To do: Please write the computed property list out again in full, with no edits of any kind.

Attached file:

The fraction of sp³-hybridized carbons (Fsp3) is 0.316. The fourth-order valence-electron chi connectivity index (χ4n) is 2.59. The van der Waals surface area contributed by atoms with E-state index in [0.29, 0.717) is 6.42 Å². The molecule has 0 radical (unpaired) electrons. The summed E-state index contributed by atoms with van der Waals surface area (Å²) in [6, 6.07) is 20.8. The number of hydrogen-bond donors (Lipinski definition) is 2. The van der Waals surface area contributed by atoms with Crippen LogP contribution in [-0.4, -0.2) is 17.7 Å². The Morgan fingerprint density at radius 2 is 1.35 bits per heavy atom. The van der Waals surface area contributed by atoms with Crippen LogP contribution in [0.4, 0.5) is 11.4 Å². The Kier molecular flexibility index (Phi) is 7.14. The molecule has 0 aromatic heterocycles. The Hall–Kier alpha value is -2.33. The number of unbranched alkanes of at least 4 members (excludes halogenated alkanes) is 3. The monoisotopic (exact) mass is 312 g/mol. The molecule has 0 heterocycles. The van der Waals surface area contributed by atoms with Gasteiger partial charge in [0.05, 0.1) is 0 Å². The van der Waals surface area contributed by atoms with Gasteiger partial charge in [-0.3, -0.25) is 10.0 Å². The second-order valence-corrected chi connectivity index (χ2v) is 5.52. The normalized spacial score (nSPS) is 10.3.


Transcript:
The fraction of sp³-hybridized carbons (Fsp3) is 0.316. The fourth-order valence-electron chi connectivity index (χ4n) is 2.59. The van der Waals surface area contributed by atoms with E-state index in [0.29, 0.717) is 6.42 Å². The molecule has 0 radical (unpaired) electrons. The summed E-state index contributed by atoms with van der Waals surface area (Å²) in [6, 6.07) is 20.8. The number of hydrogen-bond donors (Lipinski definition) is 2. The van der Waals surface area contributed by atoms with Crippen LogP contribution in [-0.4, -0.2) is 17.7 Å². The Morgan fingerprint density at radius 2 is 1.35 bits per heavy atom. The van der Waals surface area contributed by atoms with Crippen LogP contribution in [0.4, 0.5) is 11.4 Å². The Kier molecular flexibility index (Phi) is 7.14. The molecule has 0 aromatic heterocycles. The Hall–Kier alpha value is -2.33. The number of unbranched alkanes of at least 4 members (excludes halogenated alkanes) is 3. The monoisotopic (exact) mass is 312 g/mol. The molecule has 0 heterocycles. The van der Waals surface area contributed by atoms with Gasteiger partial charge in [0.05, 0.1) is 0 Å². The van der Waals surface area contributed by atoms with Gasteiger partial charge in [-0.3, -0.25) is 10.0 Å². The second-order valence-corrected chi connectivity index (χ2v) is 5.52. The normalized spacial score (nSPS) is 10.3.